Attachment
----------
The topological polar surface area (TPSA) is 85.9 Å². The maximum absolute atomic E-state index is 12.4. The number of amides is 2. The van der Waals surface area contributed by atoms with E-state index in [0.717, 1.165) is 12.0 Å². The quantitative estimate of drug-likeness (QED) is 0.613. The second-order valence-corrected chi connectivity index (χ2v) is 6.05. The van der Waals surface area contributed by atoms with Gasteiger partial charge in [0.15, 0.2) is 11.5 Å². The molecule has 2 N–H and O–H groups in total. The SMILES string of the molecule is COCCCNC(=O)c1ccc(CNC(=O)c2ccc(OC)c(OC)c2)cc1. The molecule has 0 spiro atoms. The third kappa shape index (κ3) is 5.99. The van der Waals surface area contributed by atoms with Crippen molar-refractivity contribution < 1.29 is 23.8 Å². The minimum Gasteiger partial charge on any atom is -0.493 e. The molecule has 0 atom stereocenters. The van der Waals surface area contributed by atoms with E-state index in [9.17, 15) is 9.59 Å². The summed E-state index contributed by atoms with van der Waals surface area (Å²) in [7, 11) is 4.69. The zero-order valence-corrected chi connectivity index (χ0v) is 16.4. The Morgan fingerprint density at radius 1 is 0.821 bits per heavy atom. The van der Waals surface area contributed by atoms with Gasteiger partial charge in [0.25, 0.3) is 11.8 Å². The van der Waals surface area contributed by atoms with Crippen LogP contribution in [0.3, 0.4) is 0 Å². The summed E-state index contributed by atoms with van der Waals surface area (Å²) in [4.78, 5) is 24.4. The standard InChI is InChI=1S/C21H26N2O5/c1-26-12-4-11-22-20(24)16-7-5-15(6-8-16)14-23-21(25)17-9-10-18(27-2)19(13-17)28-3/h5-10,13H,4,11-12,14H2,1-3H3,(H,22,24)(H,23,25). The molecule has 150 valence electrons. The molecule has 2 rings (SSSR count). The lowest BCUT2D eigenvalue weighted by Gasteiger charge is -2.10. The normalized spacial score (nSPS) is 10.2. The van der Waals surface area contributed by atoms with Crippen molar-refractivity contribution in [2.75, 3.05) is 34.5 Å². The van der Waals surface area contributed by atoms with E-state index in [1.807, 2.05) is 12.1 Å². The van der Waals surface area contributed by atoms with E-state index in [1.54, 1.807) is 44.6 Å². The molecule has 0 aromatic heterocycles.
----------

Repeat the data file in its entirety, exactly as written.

The topological polar surface area (TPSA) is 85.9 Å². The maximum absolute atomic E-state index is 12.4. The number of amides is 2. The van der Waals surface area contributed by atoms with E-state index in [0.717, 1.165) is 12.0 Å². The quantitative estimate of drug-likeness (QED) is 0.613. The second-order valence-corrected chi connectivity index (χ2v) is 6.05. The van der Waals surface area contributed by atoms with Gasteiger partial charge in [0.15, 0.2) is 11.5 Å². The molecule has 2 N–H and O–H groups in total. The SMILES string of the molecule is COCCCNC(=O)c1ccc(CNC(=O)c2ccc(OC)c(OC)c2)cc1. The molecule has 0 spiro atoms. The third kappa shape index (κ3) is 5.99. The van der Waals surface area contributed by atoms with Crippen molar-refractivity contribution < 1.29 is 23.8 Å². The minimum Gasteiger partial charge on any atom is -0.493 e. The molecule has 0 atom stereocenters. The van der Waals surface area contributed by atoms with E-state index in [9.17, 15) is 9.59 Å². The summed E-state index contributed by atoms with van der Waals surface area (Å²) in [7, 11) is 4.69. The zero-order valence-corrected chi connectivity index (χ0v) is 16.4. The Morgan fingerprint density at radius 1 is 0.821 bits per heavy atom. The van der Waals surface area contributed by atoms with Gasteiger partial charge in [0.25, 0.3) is 11.8 Å². The van der Waals surface area contributed by atoms with Crippen LogP contribution in [0.3, 0.4) is 0 Å². The summed E-state index contributed by atoms with van der Waals surface area (Å²) in [4.78, 5) is 24.4. The standard InChI is InChI=1S/C21H26N2O5/c1-26-12-4-11-22-20(24)16-7-5-15(6-8-16)14-23-21(25)17-9-10-18(27-2)19(13-17)28-3/h5-10,13H,4,11-12,14H2,1-3H3,(H,22,24)(H,23,25). The molecule has 150 valence electrons. The molecule has 2 rings (SSSR count). The lowest BCUT2D eigenvalue weighted by Gasteiger charge is -2.10. The normalized spacial score (nSPS) is 10.2. The van der Waals surface area contributed by atoms with Crippen molar-refractivity contribution in [2.75, 3.05) is 34.5 Å². The van der Waals surface area contributed by atoms with E-state index in [1.807, 2.05) is 12.1 Å². The van der Waals surface area contributed by atoms with E-state index in [1.54, 1.807) is 44.6 Å². The molecule has 0 aromatic heterocycles.